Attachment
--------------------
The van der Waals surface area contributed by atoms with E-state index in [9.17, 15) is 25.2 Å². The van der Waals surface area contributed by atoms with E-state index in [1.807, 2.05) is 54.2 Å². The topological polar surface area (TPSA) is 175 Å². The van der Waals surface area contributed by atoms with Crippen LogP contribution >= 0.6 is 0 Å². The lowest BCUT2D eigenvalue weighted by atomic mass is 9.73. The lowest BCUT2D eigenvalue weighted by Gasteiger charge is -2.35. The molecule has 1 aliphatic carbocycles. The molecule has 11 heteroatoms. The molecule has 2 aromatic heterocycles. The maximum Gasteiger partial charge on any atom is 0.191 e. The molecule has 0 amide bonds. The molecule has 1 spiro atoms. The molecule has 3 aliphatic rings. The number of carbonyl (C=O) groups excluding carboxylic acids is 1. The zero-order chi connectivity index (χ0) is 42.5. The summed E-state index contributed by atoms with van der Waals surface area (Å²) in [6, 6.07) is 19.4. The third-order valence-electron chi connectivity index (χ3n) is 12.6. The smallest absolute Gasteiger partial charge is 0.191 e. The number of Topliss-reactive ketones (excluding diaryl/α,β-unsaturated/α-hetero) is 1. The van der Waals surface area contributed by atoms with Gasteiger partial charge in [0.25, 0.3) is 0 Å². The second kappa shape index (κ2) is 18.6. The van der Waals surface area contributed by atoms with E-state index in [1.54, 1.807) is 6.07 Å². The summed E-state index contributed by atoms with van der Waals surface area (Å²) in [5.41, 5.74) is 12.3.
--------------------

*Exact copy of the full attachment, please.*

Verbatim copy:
The van der Waals surface area contributed by atoms with E-state index in [9.17, 15) is 25.2 Å². The van der Waals surface area contributed by atoms with E-state index in [1.807, 2.05) is 54.2 Å². The topological polar surface area (TPSA) is 175 Å². The van der Waals surface area contributed by atoms with Crippen LogP contribution >= 0.6 is 0 Å². The lowest BCUT2D eigenvalue weighted by atomic mass is 9.73. The lowest BCUT2D eigenvalue weighted by Gasteiger charge is -2.35. The molecule has 1 aliphatic carbocycles. The molecule has 11 heteroatoms. The molecule has 2 aromatic heterocycles. The maximum Gasteiger partial charge on any atom is 0.191 e. The molecule has 0 amide bonds. The molecule has 1 spiro atoms. The molecule has 3 aliphatic rings. The number of carbonyl (C=O) groups excluding carboxylic acids is 1. The zero-order chi connectivity index (χ0) is 42.5. The summed E-state index contributed by atoms with van der Waals surface area (Å²) in [6, 6.07) is 19.4. The third-order valence-electron chi connectivity index (χ3n) is 12.6. The smallest absolute Gasteiger partial charge is 0.191 e. The number of Topliss-reactive ketones (excluding diaryl/α,β-unsaturated/α-hetero) is 1. The van der Waals surface area contributed by atoms with Gasteiger partial charge in [0.25, 0.3) is 0 Å². The second kappa shape index (κ2) is 18.6. The van der Waals surface area contributed by atoms with E-state index in [1.54, 1.807) is 6.07 Å². The summed E-state index contributed by atoms with van der Waals surface area (Å²) in [5.41, 5.74) is 12.3.